Cloud computing: Airbus to offer Dell PCs for pilots on A320 jets

The growth of the smartphone and tablet segments has had a huge impact on the way we engage with technology, an impact that has spread into businesses, which continue to explore new ways of improving processes and driving efficiencies through the use of leaner mobile devices. One industry that has warmly welcomed such technologies is aviation, from engineers using devices to gain easy access to schematics while servicing aircraft, to flight attendants using tablets on board to provide better, more personalised service to their passengers.

Pilots with many major airlines have also seen such devices improve the way that they work. Flight crew must carry with them a ‘flight bag’ of documentation, including operating manuals for their aircraft, navigational charts, checklists, logbooks and licences; in its paper form, this documentation can weigh around 15kg, and each pilot will go through thousands of sheets of paper a year in keeping it up to date. The advent of the ‘electronic flight bag’ (EFB), which offers digital versions of the requisite paperwork on a mobile computing device, has dramatically reduced this burden for pilots.

While many carriers - including American Airlines and Alaska Airlines - have opted for the convenience of tablets for their EFBs, Airbus has announced a partnership with Dell to offer an EFB solution on its A320 family of passenger airliners, which will see Dell Latitude notebooks, rather than tablets, deployed to those airlines that wish to offer it to their flight crews. While the arrangement initially covers only the A320 family – which includes the A318, A319, A320 and A321 narrow-body jets – the door is open to extend it to other aircraft in the Airbus range, including the forthcoming A350 XWB wide-body, and the mighty A380 super-jumbo.

While the joint press release from Airbus and Dell does not specify the exact devices that will be offered, Engadget reports that the Latitude E6330 will be the sole notebook supported, at least initially. The E6330 is offered in a variety of configurations by Dell, with Intel Core i3 and i5 processors and up to 4GB of RAM. It weighs around 3.5lb (roughly 1.6kg), and includes an optical drive.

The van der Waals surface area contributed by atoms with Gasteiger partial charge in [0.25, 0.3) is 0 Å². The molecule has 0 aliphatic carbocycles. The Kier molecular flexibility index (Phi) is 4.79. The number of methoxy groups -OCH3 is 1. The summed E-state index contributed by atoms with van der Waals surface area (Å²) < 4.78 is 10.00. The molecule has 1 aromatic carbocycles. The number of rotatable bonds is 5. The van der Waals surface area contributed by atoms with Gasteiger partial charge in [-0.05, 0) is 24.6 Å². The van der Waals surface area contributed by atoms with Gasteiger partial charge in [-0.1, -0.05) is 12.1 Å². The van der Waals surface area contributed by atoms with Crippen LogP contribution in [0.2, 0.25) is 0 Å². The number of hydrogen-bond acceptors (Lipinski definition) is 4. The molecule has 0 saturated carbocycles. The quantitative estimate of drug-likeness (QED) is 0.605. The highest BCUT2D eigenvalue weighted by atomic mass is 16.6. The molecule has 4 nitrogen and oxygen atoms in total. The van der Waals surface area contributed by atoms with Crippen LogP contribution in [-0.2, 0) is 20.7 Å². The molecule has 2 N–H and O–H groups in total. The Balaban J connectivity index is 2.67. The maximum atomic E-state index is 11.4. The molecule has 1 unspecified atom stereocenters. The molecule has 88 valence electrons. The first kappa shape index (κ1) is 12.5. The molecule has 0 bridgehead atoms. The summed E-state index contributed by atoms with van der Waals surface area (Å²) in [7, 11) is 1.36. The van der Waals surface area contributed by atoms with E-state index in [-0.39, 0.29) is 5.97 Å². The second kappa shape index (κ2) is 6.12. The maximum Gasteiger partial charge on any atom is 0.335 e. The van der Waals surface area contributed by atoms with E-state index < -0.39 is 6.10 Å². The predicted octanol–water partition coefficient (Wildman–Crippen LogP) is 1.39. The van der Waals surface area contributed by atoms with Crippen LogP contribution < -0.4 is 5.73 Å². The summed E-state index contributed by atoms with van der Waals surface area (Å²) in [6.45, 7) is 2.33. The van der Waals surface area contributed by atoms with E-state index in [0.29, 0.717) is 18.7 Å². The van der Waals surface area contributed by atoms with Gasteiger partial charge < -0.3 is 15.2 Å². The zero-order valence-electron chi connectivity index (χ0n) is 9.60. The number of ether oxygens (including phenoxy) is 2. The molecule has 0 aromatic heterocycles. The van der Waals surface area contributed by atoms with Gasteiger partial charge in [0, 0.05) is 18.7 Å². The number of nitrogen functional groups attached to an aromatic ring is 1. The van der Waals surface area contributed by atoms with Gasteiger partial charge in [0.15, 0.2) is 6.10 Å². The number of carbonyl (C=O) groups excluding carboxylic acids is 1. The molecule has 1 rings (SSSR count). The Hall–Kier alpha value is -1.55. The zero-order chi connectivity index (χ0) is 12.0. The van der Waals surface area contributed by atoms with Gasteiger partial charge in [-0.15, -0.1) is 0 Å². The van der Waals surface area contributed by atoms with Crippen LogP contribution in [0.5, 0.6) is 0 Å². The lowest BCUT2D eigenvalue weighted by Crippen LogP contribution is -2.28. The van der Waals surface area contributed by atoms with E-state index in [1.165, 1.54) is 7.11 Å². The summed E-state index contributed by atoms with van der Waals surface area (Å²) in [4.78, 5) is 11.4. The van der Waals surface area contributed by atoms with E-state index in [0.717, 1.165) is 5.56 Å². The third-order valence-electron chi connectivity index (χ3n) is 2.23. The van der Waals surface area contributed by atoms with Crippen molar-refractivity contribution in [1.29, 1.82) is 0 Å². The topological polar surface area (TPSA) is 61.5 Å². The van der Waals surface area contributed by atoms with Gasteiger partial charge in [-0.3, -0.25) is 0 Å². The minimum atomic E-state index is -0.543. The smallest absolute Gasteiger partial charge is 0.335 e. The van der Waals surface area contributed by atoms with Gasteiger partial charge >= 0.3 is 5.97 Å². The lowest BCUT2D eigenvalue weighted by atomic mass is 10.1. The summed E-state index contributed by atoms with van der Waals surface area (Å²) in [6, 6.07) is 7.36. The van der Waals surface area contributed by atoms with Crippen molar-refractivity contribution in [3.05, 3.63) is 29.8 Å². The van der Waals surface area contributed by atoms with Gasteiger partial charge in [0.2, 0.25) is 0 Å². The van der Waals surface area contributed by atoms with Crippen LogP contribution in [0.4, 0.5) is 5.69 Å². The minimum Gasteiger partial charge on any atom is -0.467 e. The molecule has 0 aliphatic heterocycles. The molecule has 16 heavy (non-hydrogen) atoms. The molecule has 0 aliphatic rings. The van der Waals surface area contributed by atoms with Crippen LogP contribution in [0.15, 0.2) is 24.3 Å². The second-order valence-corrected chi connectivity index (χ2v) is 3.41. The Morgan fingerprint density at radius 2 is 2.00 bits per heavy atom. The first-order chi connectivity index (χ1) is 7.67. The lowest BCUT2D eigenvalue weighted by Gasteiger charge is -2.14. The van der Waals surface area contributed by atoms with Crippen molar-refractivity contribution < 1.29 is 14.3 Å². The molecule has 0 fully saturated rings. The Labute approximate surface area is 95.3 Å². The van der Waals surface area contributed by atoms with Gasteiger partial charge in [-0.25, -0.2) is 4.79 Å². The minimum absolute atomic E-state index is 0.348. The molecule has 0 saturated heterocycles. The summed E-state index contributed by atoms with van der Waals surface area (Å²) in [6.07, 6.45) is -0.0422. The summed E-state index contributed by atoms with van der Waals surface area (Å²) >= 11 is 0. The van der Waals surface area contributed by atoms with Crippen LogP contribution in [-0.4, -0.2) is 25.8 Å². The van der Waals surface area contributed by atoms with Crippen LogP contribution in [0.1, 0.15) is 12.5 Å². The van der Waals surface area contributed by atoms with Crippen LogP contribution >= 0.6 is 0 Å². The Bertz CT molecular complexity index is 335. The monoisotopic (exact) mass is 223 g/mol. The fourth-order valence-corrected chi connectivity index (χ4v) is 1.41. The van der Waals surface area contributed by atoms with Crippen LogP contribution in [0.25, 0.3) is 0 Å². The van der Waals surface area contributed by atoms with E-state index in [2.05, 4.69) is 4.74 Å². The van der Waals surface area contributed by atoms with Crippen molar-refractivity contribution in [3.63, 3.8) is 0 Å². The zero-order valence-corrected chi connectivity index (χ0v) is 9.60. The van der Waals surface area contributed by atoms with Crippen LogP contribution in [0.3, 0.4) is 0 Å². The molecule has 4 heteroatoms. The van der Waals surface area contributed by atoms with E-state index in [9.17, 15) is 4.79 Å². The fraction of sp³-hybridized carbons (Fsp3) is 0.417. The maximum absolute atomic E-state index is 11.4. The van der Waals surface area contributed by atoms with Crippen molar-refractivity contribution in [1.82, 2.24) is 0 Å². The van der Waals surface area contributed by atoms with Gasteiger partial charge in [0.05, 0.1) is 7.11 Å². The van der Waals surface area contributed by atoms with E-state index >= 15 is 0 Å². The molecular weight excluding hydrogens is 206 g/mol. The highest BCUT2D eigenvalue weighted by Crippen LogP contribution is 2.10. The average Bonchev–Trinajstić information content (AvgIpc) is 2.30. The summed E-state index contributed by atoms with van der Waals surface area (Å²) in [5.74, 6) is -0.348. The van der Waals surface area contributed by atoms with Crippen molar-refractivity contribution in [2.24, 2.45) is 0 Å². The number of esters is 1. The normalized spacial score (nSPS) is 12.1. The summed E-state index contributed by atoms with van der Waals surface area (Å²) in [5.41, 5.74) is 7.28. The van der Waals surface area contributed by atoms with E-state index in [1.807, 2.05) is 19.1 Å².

While the E6330 is generally made available with Windows 7 Professional, it’s not clear whether this will be the OS installed on the devices or if Windows 8 will be offered instead. The PCs will come with proprietary FlySmart with Airbus software pre-installed, and will connect the laptops “to the aircraft cockpit via a certified connection”. The two companies state that the EFB solution “complies with strict aviation regulations and offers dependable security and in-depth data and device-management options.”

Source: Dell | via Engadget | Images via EADS and Dell

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8 Comments

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Pretty sure Airbus pilots have access to laptops for this stuff in the A380 (I know QANTAS A380's have laptops), A340, and A330. So not really a surprise.

I think American pilots have iPads for their check lists, and information on airports etc.

Nashy said,
Pretty sure Airbus pilots have access to laptops for this stuff in the A380 (I know QANTAS A380's have laptops), A340, and A330. So not really a surprise.

I think American pilots have iPads for their check lists, and information on airports etc.


Sounds like these are able to interface directly with the flight systems rather than just store information for the flight such as check lists, fuel loads, weather etc. It's quite a different application from existing setups, as the laptop would now be able to directly control (or at least talk) to inflight systems.

May be a bad idea to start playing Flight Simulator whilst plugged though!

Nashy said,
Pretty sure Airbus pilots have access to laptops for this stuff in the A380 (I know QANTAS A380's have laptops), A340, and A330. So not really a surprise.

I think American pilots have iPads for their check lists, and information on airports etc.

yeah this is a little more advanced then just an iPad with documents on it.... this is a direct to the cockpit computer system connection...

Yes, I believe that's what the laptops on their other aircraft are available for also.

The ipad reference was just in reply to the comment directly above mine.

Lone Wanderer Chicken said,
I think they should have gotten Lenovo ThinkPads and not Dells!

We just bought a bunch of new thinkpads for employees this past week, gawd has their quality gone downhill lately... they feel cheaper and cheaper each year we buy new ones

I had a briefing on the next gen devices from a Dell Executive team on the Windows 8.1 devices and personally, we're waiting for the next gen Latitude 10. There will be two versions. One will have a Haswell CPU, the other a Baytrail. They will be offerring 2 KB docks, one with a battery that can make the device into a laptop with up to 8 GB of RAM. The next gen dock for the Haswell tablet will drive up to 3 monitors making it a suitable desktop replacement. The next gen looks very promising.